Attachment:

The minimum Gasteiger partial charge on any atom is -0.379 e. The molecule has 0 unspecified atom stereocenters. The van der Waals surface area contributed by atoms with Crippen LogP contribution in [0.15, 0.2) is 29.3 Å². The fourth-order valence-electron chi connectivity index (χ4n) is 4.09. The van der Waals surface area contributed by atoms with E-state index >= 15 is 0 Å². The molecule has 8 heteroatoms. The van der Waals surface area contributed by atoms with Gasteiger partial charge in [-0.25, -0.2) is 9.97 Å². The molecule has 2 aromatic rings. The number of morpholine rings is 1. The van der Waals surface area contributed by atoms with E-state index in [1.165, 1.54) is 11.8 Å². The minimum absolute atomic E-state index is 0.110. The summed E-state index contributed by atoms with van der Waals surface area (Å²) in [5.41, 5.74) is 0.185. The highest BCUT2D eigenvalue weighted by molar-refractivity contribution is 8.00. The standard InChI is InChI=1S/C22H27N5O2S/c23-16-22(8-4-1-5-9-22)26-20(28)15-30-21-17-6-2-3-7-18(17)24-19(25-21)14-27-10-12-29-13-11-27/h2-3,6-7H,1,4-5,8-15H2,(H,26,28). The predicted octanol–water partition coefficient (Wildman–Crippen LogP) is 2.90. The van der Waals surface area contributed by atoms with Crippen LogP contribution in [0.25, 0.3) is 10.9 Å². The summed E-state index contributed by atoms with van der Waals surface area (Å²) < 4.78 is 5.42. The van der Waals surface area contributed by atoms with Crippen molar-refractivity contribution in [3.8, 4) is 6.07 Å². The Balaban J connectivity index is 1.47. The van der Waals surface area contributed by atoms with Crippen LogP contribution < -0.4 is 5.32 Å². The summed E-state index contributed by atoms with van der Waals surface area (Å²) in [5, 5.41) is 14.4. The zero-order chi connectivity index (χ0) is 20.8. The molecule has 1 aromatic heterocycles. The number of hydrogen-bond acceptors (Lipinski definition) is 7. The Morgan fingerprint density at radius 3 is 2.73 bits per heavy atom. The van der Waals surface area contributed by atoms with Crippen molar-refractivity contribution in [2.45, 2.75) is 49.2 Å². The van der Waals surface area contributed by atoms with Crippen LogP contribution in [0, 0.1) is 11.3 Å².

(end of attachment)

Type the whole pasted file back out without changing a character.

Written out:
The minimum Gasteiger partial charge on any atom is -0.379 e. The molecule has 0 unspecified atom stereocenters. The van der Waals surface area contributed by atoms with Crippen LogP contribution in [0.15, 0.2) is 29.3 Å². The fourth-order valence-electron chi connectivity index (χ4n) is 4.09. The van der Waals surface area contributed by atoms with E-state index >= 15 is 0 Å². The molecule has 8 heteroatoms. The van der Waals surface area contributed by atoms with Gasteiger partial charge in [-0.25, -0.2) is 9.97 Å². The molecule has 2 aromatic rings. The number of morpholine rings is 1. The van der Waals surface area contributed by atoms with E-state index in [1.165, 1.54) is 11.8 Å². The minimum absolute atomic E-state index is 0.110. The summed E-state index contributed by atoms with van der Waals surface area (Å²) in [5.41, 5.74) is 0.185. The highest BCUT2D eigenvalue weighted by molar-refractivity contribution is 8.00. The standard InChI is InChI=1S/C22H27N5O2S/c23-16-22(8-4-1-5-9-22)26-20(28)15-30-21-17-6-2-3-7-18(17)24-19(25-21)14-27-10-12-29-13-11-27/h2-3,6-7H,1,4-5,8-15H2,(H,26,28). The predicted octanol–water partition coefficient (Wildman–Crippen LogP) is 2.90. The van der Waals surface area contributed by atoms with Crippen LogP contribution in [0.25, 0.3) is 10.9 Å². The summed E-state index contributed by atoms with van der Waals surface area (Å²) < 4.78 is 5.42. The van der Waals surface area contributed by atoms with Crippen molar-refractivity contribution in [3.8, 4) is 6.07 Å². The Balaban J connectivity index is 1.47. The van der Waals surface area contributed by atoms with Crippen LogP contribution < -0.4 is 5.32 Å². The summed E-state index contributed by atoms with van der Waals surface area (Å²) in [5, 5.41) is 14.4. The zero-order chi connectivity index (χ0) is 20.8. The molecule has 1 aromatic heterocycles. The number of hydrogen-bond acceptors (Lipinski definition) is 7. The Morgan fingerprint density at radius 3 is 2.73 bits per heavy atom. The van der Waals surface area contributed by atoms with Crippen molar-refractivity contribution in [2.45, 2.75) is 49.2 Å². The van der Waals surface area contributed by atoms with Crippen LogP contribution in [0, 0.1) is 11.3 Å².